About Charlie Adam:
Charles Graham is a Scottish footballer who plays as a midfielder for Stoke City and the Scotland national team.
Liverpool is such a big club, and I was fortunate to be one of a select few to have played for them. It was an amazing time.
I am at my best when I am scoring.
Losing a family member is extremely difficult for anyone to take. But the normal reaction is to want to get back to your work as soon as you can.
I want to learn from the mistakes my dad made.
What do folk always say about Arsenal? They can pass you to death.
Since I moved to Blackpool, I've met a lot of great people, and if it wasn't for them, I wouldn't be as successful as I was because I'm settled off the pitch.
It's funny being the big news every day - and the good news every day.
Life is settled and I'm enjoying it.
When you are happy and playing regular football, that can make life a lot easier.
I just love watching football. It doesn't matter what level it is, whether it's Fleetwood or Blackpool. I love to go and watch games.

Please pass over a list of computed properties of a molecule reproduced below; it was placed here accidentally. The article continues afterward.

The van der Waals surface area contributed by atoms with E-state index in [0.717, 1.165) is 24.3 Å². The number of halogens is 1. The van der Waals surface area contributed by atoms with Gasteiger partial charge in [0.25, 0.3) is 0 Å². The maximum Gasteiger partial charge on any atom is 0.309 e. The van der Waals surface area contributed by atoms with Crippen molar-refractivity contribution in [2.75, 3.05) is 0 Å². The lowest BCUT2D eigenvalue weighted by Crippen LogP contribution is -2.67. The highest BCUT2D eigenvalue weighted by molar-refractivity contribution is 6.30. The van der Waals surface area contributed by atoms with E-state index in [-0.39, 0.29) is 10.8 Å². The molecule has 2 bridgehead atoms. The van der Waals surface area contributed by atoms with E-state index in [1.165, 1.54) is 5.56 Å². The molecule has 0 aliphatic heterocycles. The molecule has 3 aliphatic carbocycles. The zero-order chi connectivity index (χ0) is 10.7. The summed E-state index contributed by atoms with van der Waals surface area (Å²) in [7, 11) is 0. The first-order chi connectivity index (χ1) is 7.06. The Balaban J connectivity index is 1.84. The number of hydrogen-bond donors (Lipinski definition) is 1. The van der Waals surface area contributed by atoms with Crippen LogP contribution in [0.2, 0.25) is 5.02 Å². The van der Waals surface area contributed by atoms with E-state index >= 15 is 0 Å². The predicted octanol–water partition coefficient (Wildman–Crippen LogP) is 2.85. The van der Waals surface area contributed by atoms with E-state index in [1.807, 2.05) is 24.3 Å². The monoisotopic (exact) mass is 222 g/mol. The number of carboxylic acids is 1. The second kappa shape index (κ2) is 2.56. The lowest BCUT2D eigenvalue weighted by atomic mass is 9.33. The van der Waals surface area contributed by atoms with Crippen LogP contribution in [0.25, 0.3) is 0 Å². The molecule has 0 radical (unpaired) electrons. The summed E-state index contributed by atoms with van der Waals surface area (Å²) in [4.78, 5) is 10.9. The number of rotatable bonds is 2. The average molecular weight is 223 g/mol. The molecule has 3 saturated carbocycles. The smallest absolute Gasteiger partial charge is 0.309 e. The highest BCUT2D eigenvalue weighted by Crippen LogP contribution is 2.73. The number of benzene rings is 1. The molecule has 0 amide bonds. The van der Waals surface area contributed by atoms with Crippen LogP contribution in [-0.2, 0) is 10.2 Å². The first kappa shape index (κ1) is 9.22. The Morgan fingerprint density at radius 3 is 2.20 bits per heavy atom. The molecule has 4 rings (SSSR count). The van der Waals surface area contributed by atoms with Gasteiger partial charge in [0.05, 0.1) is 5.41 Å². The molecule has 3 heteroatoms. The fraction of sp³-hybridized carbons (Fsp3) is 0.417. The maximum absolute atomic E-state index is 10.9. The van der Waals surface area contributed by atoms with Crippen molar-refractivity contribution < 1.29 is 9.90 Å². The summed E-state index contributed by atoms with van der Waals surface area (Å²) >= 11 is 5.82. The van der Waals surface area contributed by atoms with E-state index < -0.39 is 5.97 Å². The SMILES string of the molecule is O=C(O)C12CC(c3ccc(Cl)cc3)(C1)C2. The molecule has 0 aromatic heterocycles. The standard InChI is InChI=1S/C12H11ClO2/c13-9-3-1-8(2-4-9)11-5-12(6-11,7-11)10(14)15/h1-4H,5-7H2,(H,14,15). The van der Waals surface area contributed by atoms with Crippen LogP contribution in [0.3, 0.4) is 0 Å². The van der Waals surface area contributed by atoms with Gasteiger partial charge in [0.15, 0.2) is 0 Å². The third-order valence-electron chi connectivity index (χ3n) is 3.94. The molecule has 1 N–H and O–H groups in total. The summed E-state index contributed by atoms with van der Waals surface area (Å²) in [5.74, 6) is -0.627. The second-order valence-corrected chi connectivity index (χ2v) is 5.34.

Kenny Dalglish was the greatest to play for Liverpool and Scotland, so for someone like that to sign me was an honour.
When you leave a club like Liverpool, you have to go somewhere you'll feel comfortable and progress as a player. To come to Stoke was an easy decision.
I played in the Premier League for Blackpool and earned the right to go to a club like Liverpool.
I have respected every manager I have played under, but if you can't learn from someone like Mark Hughes, it is going to be hard for you.
I want to be a footballer - and that means playing on a Saturday afternoon.
I get recognised in the street, but that's more from all the Scottish people who are down in Blackpool on their holidays.
I play beside one of the unsung heroes in David Vaughan. It's a privilege to play with him: he is breathtaking at times.
When I make mistakes, I just get on with it. I don't try to impress with that killer pass to make sure everybody notices me.
Football's all about opinions, all of them different, whether from a top analyst or a man in a bunnet, and some folk are just never going to like you.
When a new manager comes in, you need to show him what you can do, but that may mean waiting for your opportunity.